In 1992, roughly a year after the dissolution of the USSR, a now famous (at least among political science majors) Japanese-American named Francis Fukuyama published what at the time was a ground shaking piece of work. Titled ‘The End of History and the Last Man’, Fukuyama set out to explain how – now that the Cold War had ended and the West had won over even the soviets – what we were witnessing was the final triumph of capitalism and democracy.
A little while later Fukuyama himself ended up renouncing his position, at least in part: history had not ended. What he originally wanted to point out was that once liberal democracy becomes the norm of a state, there will be no more political evolution in the polity. No more clashes, no more trans-ideological battles like those between the communists and the capitalist of yesteryear. Except that almost never happened – and, according to Fukuyama himself, even the US strayed from this beaten path from time to time.
With respect to this, it’s worth reminding the reader that there are people around the world that don’t live in liberal democracies, and more still that haven’t seen a computer screen – and that might not get to see one, ever. The differences in economic might and political stability are huge even among geographically close states. So after asking myself if there could be any common causality between a poor life and poor politics, I started looking at the numbers.
There are three main ways in which a group of people defines their statehood within their constitution: absolute monarchies (think almighty rulers that keep power in the family), constitutional monarchies (kings and queens that use democratic principles to rule or pass power to government) and republics (the archetype of modern polities, where you vote for someone and / or are voted into power).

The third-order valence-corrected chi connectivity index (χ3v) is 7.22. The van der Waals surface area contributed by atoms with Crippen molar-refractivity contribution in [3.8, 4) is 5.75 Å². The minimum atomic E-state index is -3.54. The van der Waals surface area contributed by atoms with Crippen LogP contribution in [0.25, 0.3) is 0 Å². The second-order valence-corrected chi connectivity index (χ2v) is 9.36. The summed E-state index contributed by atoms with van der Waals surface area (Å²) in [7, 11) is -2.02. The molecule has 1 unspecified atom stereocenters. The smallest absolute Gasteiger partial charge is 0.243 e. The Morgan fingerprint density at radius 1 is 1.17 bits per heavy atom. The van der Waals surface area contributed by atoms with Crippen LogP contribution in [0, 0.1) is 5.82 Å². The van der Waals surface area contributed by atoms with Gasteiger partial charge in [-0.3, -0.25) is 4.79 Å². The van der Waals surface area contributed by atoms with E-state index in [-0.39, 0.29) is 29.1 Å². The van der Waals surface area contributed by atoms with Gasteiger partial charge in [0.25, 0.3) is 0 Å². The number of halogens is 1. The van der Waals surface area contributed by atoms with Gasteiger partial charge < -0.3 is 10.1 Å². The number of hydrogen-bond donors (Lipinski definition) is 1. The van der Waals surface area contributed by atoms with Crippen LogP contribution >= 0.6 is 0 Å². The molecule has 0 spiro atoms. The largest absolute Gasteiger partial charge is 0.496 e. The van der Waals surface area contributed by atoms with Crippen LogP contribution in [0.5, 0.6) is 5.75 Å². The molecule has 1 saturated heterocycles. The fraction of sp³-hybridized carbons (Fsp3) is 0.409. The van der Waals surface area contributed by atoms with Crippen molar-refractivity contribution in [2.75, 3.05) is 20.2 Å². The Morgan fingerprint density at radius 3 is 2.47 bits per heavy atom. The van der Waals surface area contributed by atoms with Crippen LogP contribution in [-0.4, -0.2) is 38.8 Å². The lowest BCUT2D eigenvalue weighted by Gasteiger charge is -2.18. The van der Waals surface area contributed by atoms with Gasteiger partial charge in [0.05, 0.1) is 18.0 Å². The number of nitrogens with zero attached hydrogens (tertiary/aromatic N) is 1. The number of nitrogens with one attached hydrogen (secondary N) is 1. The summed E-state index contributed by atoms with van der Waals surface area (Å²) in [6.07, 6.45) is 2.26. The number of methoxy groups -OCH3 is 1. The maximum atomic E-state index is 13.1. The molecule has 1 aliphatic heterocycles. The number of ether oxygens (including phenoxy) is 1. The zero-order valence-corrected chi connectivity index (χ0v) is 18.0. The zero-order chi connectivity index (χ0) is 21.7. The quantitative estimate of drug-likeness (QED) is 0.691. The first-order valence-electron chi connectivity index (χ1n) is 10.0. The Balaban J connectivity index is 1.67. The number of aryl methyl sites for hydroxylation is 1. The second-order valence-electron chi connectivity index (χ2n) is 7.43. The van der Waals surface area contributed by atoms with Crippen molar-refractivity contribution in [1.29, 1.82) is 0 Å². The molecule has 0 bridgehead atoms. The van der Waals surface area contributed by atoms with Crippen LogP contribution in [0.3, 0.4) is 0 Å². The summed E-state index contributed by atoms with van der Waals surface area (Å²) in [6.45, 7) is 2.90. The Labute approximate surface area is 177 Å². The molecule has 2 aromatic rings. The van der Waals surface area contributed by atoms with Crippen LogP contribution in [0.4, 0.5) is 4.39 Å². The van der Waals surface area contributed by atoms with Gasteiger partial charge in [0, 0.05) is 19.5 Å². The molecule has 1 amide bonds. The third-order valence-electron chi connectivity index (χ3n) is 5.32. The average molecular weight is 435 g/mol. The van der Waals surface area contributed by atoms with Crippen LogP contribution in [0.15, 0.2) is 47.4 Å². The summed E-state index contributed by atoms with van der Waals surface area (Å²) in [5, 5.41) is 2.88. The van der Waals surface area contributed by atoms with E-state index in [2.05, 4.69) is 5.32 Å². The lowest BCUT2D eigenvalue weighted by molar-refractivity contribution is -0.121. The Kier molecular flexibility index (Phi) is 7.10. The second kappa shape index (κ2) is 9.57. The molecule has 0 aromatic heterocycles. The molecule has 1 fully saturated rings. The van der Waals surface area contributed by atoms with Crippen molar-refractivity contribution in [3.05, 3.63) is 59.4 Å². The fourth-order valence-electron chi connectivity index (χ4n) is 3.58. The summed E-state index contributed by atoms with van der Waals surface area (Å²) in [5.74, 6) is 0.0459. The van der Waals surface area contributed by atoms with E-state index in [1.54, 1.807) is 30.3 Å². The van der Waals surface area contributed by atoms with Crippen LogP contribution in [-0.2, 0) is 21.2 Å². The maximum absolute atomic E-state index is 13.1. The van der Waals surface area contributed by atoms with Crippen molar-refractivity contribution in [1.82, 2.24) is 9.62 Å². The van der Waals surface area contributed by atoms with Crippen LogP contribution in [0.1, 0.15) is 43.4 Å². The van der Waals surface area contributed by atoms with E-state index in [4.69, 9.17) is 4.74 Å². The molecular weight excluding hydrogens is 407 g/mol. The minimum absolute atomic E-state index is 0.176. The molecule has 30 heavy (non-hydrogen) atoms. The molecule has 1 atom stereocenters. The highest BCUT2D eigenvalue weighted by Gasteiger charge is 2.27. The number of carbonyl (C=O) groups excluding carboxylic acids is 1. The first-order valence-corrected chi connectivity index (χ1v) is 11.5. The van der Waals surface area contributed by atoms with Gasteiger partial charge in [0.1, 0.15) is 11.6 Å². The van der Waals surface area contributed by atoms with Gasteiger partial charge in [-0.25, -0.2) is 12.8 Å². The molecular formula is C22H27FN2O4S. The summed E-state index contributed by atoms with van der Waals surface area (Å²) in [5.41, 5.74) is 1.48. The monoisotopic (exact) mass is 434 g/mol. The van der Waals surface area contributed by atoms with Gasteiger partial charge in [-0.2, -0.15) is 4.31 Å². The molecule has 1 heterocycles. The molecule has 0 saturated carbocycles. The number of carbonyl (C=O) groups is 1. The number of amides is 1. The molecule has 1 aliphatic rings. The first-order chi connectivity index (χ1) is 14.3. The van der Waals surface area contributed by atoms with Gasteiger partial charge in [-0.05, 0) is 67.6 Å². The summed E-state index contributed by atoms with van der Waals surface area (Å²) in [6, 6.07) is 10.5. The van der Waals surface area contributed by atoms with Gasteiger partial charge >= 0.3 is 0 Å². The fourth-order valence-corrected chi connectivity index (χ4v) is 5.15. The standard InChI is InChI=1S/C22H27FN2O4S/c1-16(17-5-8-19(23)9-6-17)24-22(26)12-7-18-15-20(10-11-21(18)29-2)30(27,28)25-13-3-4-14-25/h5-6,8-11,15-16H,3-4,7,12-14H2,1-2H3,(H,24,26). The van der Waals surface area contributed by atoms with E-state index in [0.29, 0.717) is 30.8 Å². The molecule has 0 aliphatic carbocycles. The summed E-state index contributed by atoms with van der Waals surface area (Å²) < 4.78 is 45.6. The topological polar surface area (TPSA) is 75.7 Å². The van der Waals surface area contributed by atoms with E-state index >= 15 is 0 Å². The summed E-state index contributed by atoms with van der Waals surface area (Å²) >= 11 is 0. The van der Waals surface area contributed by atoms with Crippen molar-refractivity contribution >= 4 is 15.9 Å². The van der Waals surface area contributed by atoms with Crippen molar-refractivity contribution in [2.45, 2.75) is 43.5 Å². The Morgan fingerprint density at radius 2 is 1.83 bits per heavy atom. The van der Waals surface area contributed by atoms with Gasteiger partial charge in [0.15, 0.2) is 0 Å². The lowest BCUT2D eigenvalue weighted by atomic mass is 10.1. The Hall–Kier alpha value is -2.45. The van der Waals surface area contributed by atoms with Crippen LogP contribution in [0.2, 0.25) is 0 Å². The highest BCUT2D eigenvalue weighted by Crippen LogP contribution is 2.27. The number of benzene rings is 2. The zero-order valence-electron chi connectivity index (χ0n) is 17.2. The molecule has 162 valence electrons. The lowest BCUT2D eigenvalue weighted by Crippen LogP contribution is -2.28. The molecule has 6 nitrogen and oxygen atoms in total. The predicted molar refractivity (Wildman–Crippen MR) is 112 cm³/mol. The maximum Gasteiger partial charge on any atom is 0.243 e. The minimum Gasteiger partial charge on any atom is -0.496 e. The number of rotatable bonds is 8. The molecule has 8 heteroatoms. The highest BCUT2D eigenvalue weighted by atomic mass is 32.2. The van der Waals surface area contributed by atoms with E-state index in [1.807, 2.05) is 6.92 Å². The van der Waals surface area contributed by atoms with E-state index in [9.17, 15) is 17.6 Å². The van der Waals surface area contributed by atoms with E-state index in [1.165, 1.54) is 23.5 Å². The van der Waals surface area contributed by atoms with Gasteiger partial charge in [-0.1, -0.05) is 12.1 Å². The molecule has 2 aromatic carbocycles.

And then there are the problem areas, states that have been hit hard by violence or have been themselves forgotten by history, places where there is no constitutional validity to statehood but which are still considered polities since they can maintain some order.
Since I’m ultimately talking about how politics influences people’s lives, you’ll see that the concept of democracy is not synonymous with a comfortable existence. Fukuyama himself can tell you that. Excluding semantics, democracy isn’t really easy to achieve in its entirety – all nations of today come in closer or farther from that ideal, but I won’t go into that.
What I ended up using was a far simpler way of perceiving how people within a specific territory go about living their life: freedom. This is where the picture gains a few more shades of contrast.
Absolute monarchies in 2016 are never free states, their rulers hoard power and leave little freedom to their citizens. No surprises there. On the opposite of the scale are, maybe counterintuitively for some, constitutional monarchies with over two-thirds of them being considered free states. Historically, monarchies were linked to lack of freedom for the people (think France in 1789) – but this isn’t the case in modern times. Republics come in next, where roughly one-third of them are free, and then undetermined polities (i.e. no constitutional basis to state organisation) where, at best, people are partly free.
Looking at this from a more precise perspective, I found that by using the Freedom House scale of political rights and civil liberties (where 1 is best and 7 is worst) constitutional monarchies again best all other forms of statehood.
Republics came in second with higher averages since amongst the world’s republics many nations have powerful systemic issues so the average is worse off.